Pope Francis: Lent is a Reawakening, An Invitation to Conversion
Says 40 Days Challenge Routine, Call Us to Open Our Hearts During Ash Wednesday Homily
Vatican City, (Zenit.org) | 984 hits
Lent is a call to “shake ourselves up”, an invitation to conversion, and a reminder that it is possible to begin anew, Pope Francis said in his first Ash Wednesday homily yesterday.
Addressing cardinals, bishops, clergy, religious and lay faithful in the basilica of Santa Sabina, the Holy Father stressed that conversion of the heart is the main characteristic of Lent.
By challenging our routine, Lent calls on us to “open our hearts, to go beyond simply tending our own gardens,” he said. “We know that this increasingly artificial world makes us live in a culture of 'doing' of the 'useful', where without realising we exclude God from our horizons. But we exclude the horizon itself!”
Lent, he added, calls to us to "shake ourselves up", to remember that we are creatures, and that simply we are not God. “When I watch, in my little daily environment, some battles to occupy space, I think: these people play at being God the Creator,” he said. “They still have not understood that they are not God”.
But he stressed that towards others, too, “we run the risk of closing ourselves up, of forgetting them.” Only when one is aware of the “difficulties and suffering of our brothers, only then can we undertake our path of conversion towards Easter,” he said.
The Pope said that to walk this spiritual path, three elements are necessary: prayer, fasting and charity. All three involve “the importance of not allowing oneself to be dominated by appearances: what counts is not appearance, but what we have inside”.
Prayer is “the strength of the Christian and of every believer,” he said. “In the weakness and the fragility of our life, we may turn to God with the trust of His sons and enter into communion with Him. And Lent is a time for prayer, “a more intense and prolonged prayer … more able to take on the needs of our brothers; prayer of intercession, to intercede before God for many situations of poverty and suffering”.
Fasting, he added, has meaning only if it “truly attacks our security” and brings benefits to others. It must help us to “cultivate the approach of the good Samaritan” and involves choosing “a sober style of life” without waste. “Fasting helps us to train our hearts in simplicity and sharing,” he said.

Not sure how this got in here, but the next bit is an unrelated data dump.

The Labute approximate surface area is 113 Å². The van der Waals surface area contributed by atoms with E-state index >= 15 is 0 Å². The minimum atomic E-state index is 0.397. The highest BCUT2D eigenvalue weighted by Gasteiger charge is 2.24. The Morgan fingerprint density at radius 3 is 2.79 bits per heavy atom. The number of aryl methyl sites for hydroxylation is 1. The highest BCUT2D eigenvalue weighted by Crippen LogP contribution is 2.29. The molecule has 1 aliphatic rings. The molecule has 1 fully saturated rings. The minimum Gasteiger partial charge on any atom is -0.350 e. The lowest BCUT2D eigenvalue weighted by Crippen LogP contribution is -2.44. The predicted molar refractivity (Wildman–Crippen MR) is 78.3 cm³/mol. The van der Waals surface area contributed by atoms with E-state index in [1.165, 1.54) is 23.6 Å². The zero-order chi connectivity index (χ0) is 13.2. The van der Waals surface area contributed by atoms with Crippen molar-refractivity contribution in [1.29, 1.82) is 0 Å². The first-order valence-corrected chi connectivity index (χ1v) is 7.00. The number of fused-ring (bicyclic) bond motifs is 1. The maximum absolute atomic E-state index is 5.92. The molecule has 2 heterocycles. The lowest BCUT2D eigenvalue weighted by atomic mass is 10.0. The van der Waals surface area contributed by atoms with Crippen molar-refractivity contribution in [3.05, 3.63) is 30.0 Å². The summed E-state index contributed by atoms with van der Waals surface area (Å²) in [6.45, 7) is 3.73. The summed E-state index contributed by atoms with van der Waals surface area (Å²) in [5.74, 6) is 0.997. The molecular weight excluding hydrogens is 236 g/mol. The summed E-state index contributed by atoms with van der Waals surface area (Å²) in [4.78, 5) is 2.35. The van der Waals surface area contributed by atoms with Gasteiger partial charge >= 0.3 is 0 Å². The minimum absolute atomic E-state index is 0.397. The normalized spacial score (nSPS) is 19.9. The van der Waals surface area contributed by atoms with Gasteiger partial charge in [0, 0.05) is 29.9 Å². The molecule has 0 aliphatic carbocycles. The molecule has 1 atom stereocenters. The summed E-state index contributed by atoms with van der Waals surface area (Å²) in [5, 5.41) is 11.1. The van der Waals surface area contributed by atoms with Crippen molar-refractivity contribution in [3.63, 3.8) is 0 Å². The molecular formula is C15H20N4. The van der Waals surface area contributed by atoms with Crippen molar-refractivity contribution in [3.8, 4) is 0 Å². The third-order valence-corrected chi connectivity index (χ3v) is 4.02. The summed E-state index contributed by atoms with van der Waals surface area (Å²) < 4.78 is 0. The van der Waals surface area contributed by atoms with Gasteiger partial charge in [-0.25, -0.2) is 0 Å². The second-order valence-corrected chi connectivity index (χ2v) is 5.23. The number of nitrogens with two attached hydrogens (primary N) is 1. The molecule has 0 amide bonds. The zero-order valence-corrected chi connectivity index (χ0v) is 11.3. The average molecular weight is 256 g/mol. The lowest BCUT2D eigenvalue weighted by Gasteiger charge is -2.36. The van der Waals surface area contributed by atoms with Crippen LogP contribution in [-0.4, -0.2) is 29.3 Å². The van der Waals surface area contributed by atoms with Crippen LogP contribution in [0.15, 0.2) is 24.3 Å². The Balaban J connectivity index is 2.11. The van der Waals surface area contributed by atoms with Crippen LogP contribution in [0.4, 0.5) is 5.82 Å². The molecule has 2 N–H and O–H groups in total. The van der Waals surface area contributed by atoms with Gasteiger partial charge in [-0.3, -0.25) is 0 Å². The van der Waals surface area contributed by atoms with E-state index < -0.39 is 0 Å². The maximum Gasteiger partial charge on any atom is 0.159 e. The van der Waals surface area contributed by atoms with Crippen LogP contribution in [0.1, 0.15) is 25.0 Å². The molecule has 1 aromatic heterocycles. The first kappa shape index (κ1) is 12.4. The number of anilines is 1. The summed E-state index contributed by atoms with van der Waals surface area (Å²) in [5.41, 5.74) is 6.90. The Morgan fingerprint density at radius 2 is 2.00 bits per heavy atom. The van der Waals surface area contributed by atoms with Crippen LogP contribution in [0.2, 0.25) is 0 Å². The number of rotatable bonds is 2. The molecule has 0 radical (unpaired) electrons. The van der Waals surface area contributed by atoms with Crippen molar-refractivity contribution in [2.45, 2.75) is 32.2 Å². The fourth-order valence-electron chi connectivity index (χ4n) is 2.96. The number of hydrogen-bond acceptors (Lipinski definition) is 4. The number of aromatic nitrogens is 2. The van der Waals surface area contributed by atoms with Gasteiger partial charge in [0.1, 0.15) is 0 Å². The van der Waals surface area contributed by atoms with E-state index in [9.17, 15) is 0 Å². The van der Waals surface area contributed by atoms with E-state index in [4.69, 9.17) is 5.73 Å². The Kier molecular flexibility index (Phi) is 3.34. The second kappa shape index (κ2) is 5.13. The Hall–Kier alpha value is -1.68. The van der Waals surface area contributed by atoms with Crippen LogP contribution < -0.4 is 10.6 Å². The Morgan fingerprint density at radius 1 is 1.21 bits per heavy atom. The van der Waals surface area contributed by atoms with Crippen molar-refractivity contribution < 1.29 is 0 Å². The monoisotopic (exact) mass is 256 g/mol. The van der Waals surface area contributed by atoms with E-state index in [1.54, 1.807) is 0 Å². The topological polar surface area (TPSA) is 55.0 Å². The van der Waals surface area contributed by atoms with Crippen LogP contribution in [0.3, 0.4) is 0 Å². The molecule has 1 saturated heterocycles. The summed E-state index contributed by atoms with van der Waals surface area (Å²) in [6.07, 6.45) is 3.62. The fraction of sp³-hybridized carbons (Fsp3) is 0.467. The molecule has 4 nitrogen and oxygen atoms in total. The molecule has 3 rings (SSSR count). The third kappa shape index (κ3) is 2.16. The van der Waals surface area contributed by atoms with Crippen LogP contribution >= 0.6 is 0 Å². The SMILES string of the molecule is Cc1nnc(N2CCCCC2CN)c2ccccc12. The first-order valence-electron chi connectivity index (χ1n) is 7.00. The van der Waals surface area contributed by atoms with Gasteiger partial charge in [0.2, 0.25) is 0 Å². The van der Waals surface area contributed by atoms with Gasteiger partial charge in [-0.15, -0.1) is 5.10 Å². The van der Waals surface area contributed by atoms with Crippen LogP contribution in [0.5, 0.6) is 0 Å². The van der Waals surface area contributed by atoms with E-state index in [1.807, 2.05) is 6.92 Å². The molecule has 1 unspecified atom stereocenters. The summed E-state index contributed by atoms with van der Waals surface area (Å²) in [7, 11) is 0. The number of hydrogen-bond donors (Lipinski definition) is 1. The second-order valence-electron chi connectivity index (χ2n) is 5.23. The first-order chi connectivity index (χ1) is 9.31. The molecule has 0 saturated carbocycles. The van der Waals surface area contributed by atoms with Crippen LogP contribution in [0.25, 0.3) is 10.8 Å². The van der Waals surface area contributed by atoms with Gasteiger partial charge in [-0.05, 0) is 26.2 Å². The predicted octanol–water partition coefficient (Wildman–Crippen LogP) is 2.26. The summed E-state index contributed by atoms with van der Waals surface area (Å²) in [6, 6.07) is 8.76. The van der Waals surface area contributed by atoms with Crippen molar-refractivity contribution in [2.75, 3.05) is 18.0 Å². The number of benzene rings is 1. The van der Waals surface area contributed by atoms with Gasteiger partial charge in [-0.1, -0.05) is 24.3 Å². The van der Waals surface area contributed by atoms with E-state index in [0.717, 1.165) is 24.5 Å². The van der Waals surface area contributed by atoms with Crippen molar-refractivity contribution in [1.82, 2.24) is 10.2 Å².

Giving to charity, the Pope continued, means “giving freely” – something that should be one of the characteristics of the Christian who, aware of having freely received undeservedly everything from God, learns to give freely to others. “Giving to charity helps us to live the free nature of the gift, which is freedom from the obsession of possession, of the fear of losing what we have,” the Pope said.
The Pope concluded: “With its invitation to conversion, Lent providentially reawakens us, shakes us from our torpor, from our risk of living by inertia.”
“Why must we return to God?,” he asked. “Because something is not quite right in us, and is not right in society or in the Church, and we need to change, to turn things around. This is what is meant by needing to convert! Once again, Lent makes its prophetic call to us, to remind us that it is possible to achieve something new within ourselves and around ourselves, simply because God is faithful … and continues to be rich in goodness and mercy, always ready to forgive and start again from the beginning”.
The Pope began the Mass by presiding over the traditional procession of penitence from the Church of St. Anselm on the Aventine hill to the basilica of Santa Sabina, on the same Roman hill.
Numerous cardinals, archbishops and bishops take part, along with the Benedictine monks of St. Anselm, the Dominican fathers of Santa Sabina, and the faithful.
After the procession, Pope Francis presided over the celebration of the Eucharist with the rite of blessing and the imposition of the ashes. The Pope received them from the hands of Cardinal Jozef Tomko, titular of the basilica, and subsequently imposed them on the cardinals and various monks, religious and faithful.
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